Friday, December 23, 2016

Snowden

At first glance, Edward Snowden’s life would make for an excellent political thriller. Here is someone who enlisted in the United States Army Reserve to fight in the Iraq War because he wanted to make a difference. When that didn’t pan out, he got a job in the CIA and distinguished himself thanks to his computer skills. From there, he worked for Dell and was soon assigned to the NSA. It was there that he became disillusioned with the global surveillance programs the U.S. government used in cooperation with telecommunications companies and European governments. He copied and then leaked classified information while hiding out in Hong Kong.

This kind of story would seem an ideal fit for a politically minded filmmaker like Oliver Stone who championed fiercely committed protagonists that buck the system in films like Salvador (1986), Born on the Fourth of July (1989), and JFK (1991). Since that unprecedented run of films in the 1980s and 1990s, the director has slowed down somewhat. Sure, there was the ambitious historical epic Alexander (2004), but also the surprisingly toothless W. (2008), and the ultimately disappointing Wall Street: Money Never Sleeps (2010). With Snowden (2016), there was the hope among his fans that the material would reinvigorate Stone and mark a return to form.

The film begins in June 2013 when Snowden (Joseph Gordon-Levitt) meets documentary filmmaker Laura Poitras (Melissa Leo) and journalist Glenn Greenwald (Zachary Quinto) in Hong Kong. They go to his hotel room where he tells them his life story for a documentary she’s filming and an article he’s writing. Stone proceeds to employ flashbacks to tell Snowden’s story.

Much like Ron Kovic in Born on the Fourth of July, he joins the army out of a sense of duty and patriotism but a freak accident quickly derails his military career. Fortunately, Snowden has impressive computer skills and gets a job at the CIA where he becomes a different kind of soldier, armed with a P.C. He excels by demonstrating an uncanny ability to think outside the box, which impresses his instructor (Rhys Ifans).

The strongest scenes during his CIA training aren’t the actual training exercises but the quiet moments he has with senior analyst and teacher Hank Forrester (Nicolas Cage) as they bond over the latter’s collection of vintage encryption and code-breaking devices. Nicolas Cage plays the man as a wise mentor and exudes an easy-going charisma as he tells Snowden how things work. It was a smart move on Stone’s part to have a skilled actor like Cage deliver exposition dialogue in a way that is engrossing. His chemistry with Gordon-Levitt is so enjoyable to watch that I’d love to see a film with just Forrester and Snowden.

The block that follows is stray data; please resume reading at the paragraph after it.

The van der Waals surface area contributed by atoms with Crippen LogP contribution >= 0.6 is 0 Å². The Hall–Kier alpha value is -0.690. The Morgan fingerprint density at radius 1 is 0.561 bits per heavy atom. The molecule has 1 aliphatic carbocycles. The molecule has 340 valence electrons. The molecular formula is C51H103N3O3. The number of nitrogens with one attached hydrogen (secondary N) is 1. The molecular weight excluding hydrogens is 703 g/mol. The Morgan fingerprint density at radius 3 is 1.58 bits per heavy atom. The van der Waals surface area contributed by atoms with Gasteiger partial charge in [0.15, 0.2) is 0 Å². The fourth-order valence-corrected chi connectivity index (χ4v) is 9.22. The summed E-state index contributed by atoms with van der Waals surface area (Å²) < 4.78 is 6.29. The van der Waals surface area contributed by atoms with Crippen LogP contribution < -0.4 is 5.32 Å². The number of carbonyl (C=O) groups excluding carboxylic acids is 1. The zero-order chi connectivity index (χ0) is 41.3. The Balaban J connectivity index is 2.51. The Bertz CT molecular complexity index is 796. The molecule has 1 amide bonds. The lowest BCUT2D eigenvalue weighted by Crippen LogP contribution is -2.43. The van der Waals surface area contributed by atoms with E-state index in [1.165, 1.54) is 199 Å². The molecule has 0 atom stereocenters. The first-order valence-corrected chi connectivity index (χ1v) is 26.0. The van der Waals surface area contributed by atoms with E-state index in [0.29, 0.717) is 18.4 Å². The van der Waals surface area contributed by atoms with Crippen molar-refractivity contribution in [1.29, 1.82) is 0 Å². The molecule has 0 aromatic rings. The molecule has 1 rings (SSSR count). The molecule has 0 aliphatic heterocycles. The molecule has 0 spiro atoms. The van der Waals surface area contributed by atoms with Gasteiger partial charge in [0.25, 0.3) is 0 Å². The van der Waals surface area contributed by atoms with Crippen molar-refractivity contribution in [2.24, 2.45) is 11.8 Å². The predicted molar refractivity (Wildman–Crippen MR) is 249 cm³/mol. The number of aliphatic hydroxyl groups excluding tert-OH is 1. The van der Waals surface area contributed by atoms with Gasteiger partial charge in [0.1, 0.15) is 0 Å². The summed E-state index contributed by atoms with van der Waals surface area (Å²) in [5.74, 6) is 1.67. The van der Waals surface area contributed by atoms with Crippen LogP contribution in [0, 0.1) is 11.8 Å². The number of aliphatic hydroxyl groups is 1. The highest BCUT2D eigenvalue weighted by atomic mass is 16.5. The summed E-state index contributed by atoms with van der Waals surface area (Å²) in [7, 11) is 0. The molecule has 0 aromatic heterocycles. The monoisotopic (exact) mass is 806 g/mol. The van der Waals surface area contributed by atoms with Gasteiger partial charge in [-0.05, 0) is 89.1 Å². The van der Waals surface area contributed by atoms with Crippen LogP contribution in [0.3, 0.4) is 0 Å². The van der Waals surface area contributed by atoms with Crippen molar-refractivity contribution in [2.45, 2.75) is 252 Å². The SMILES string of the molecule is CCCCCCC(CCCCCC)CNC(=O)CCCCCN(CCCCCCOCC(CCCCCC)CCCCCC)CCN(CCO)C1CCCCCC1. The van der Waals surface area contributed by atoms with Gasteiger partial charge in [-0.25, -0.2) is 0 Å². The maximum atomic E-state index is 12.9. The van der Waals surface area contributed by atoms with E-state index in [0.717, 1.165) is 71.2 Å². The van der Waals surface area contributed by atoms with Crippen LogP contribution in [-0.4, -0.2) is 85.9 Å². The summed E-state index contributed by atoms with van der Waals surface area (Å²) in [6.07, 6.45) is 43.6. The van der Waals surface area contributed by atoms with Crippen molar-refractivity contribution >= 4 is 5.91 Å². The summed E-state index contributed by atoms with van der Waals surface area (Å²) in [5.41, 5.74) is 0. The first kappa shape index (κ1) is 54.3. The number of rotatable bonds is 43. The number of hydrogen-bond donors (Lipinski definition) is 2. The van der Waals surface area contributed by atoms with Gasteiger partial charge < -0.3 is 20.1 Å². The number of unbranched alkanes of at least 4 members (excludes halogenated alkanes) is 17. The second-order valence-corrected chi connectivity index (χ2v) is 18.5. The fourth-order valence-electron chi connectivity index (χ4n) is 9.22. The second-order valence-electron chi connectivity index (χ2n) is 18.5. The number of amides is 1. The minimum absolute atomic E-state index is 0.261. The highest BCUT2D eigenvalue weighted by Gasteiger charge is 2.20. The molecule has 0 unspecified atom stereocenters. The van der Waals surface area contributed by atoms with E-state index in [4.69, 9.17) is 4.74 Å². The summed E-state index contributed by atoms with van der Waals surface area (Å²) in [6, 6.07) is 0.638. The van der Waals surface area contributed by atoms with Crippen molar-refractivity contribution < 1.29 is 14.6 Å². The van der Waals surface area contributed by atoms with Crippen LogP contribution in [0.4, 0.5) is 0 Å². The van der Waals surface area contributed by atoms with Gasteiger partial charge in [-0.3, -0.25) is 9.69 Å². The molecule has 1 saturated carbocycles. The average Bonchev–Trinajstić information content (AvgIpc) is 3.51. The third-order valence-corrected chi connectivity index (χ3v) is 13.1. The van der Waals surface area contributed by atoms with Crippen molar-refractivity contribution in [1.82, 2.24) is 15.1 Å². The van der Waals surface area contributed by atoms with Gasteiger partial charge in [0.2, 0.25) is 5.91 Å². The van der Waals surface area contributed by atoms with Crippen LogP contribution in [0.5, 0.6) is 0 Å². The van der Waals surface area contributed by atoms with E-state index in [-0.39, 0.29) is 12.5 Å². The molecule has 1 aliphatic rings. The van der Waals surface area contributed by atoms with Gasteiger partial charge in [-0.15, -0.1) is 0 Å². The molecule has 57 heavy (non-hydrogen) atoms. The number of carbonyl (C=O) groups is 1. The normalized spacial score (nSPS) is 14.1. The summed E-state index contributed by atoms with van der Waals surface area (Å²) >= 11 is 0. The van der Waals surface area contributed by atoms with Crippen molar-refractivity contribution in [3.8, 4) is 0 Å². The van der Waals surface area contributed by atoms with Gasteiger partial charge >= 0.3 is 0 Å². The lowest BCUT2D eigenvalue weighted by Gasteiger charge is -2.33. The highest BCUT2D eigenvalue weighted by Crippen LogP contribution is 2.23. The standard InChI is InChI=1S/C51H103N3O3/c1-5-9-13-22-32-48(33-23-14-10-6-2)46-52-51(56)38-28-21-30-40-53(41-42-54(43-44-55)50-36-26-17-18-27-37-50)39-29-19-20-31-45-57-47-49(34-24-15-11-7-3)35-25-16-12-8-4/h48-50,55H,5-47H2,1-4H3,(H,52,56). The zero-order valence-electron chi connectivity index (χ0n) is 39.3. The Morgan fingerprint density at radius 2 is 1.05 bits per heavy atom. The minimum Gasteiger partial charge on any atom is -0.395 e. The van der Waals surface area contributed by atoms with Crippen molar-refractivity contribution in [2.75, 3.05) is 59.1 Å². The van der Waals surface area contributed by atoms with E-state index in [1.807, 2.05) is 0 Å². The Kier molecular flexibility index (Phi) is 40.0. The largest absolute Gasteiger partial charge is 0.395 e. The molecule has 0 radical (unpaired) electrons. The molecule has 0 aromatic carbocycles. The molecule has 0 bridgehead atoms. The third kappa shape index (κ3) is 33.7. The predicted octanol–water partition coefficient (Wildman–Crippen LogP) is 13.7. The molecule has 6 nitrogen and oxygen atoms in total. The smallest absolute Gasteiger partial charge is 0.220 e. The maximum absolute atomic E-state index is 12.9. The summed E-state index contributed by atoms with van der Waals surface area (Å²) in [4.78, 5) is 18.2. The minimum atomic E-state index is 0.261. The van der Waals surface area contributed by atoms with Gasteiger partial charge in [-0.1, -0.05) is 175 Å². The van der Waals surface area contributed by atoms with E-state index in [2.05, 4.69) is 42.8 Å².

Stone attempts to humanize Snowden through his interactions with girlfriend Lindsay Mills (Shailene Woodley) in a meet-cute in Washington, D.C. as his conservative patriotism playfully clashes with her leftist ideals. Their initial scenes foreshadow Snowden’s political awakening. Fortunately, Stone keeps Mills throughout the film thereby making her a crucial part of Snowden’s life and preventing her character from being reduced to the stock girlfriend role. It doesn’t hurt that he cast a strong actress in the part with Shailene Woodley.

Stone shows how Snowden’s belief in the U.S. government is gradually eroded when he is shown surveillance programs that can search anyone’s private email, chats, and hijack the camera on someone’s laptop for anything and this disturbs him. It is all fascinating and frightening at the same time because of its insidious nature. Stone gradually ratchets up the tension as Snowden and the journalists try to figure out what to do with the massive amount of information he’s given them and the implications of it.

Not surprisingly, the most compelling scenes in Snowden are the ones with him holed up in his hotel room with the Poitras, Greenwald and Scottish journalist Ewen MacAskill (Tom Wilkinson) telling them what he knows. It is these scenes where Joseph Gordon-Levitt really excels by eerily channeling Snowden, right down to his distinctive voice and subtly mimicking his physical mannerisms.

Stone wisely doesn’t fall into the same trap as other films about computer hackers and try to portray what they do in a sexy, stylish way in order to keep our attention. Instead, he portrays it matter-of-factly as just another component of the film. Stylistically, Stone has left the full-throttled, multi-layered approach of films like JFK and Natural Born Killers (1994) behind long ago in favor of a more straightforward look with an emphasis on character and story. Unlike a lot of other films in the genre, Snowden not only puts a human face on it but also explores its moral and political implications in a thought-provoking way. Sadly, like Michael Mann’s Blackhat (2015), mainstream audiences weren’t interested in films about computer hacking no matter how compelling and Snowden failed to recoup its modest budget, which is a shame because his life is such a gripping story.


Snowden isn’t some fast-paced Jason Bourne spy movie. It is about a real person that decided to take an extreme risk to do what he thought was right. Like the protagonists in some of Stone’s other films, Snowden had to make a crucial decision that impacted the rest of his life but does it because he is compelled to do so through a strong sense of what he believes is right. Whether you agree or disagree with what he did, the film raises some troubling questions about our basic freedoms and rights in an age where we are under constant digital surveillance.

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